Apart from the gods and goddesses, there are a few panels that are created for decorative purposes. Even though the themes of these panels are based on the Puranas, yet they have an appreciation for art along with beauty. The different falaks are – nav durga falak, dashavtar falak, navagraha falak, ramkatha falak and Krishna leela falak.

  • The nav durga falak is used to depict the goddess Durga in her 9 forms – shailputri, brahmacharini, chandraganta, kushmanda, skandamata, katyayini, kalratri, mahagauri and sidhidatri. Each goddess has different sittings, number of hands, and the elements that they hold in their hands.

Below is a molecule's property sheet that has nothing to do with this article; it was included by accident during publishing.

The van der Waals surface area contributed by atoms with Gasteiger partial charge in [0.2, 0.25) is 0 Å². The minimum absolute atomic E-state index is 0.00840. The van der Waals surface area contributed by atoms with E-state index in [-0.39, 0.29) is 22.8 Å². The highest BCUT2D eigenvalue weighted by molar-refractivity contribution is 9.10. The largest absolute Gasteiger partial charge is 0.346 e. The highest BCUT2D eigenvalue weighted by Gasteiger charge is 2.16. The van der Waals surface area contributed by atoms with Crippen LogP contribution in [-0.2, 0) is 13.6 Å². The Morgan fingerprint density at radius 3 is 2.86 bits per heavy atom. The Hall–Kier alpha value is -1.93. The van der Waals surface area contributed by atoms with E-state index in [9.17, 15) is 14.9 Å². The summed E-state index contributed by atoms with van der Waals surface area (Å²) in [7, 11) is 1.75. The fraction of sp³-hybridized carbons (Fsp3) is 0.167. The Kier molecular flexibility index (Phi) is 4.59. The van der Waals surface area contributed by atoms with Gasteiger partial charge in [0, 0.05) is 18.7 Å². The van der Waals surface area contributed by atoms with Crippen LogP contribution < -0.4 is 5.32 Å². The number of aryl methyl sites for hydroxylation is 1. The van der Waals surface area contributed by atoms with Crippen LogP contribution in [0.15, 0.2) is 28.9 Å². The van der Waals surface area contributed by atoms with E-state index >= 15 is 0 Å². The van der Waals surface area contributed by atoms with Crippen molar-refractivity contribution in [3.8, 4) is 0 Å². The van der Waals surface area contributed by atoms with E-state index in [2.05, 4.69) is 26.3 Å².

• The Dashavatar falak is used to depict the 10 avatars of Vishnu – Matsya, Kacchhap, Varaha, Narsimha, Vaaman, Parshuram, Rama, Krishna, Buddha and Kalki. The Dashavtar falak also has the image of four-handed Vishnu standing on a lotus.
  • The Navgraha falak is used to depict the 9 astrological elements – surya, Chandra, mangal, budh, guru, shukr, shani, rahu and ketu. [3] Surya, with his seven horses is depicted in the centre of this panel. The other planets are also shown riding their respective vehicles.
  • Ramkatha falak depicts all the important events in Ramayana.
  • Krishna leela falak depicts all the important events of the life of Shri Krishna, such as Makhan chori, Kaaliya vadh, etc.


The article is based on the information provided by our Molela artist Dinesh Molela, whose family has been practicing this craft for generations.


[1] Yakshas are super-natural beings or nature spirits in the Hindu mythology.
[2] Navratris are the nine day festival celebrated to worship the forms of goddess Durga.
[3] The sun, moon, mars, mercury, Jupiter, venus, Saturn, north and south lunar nodes.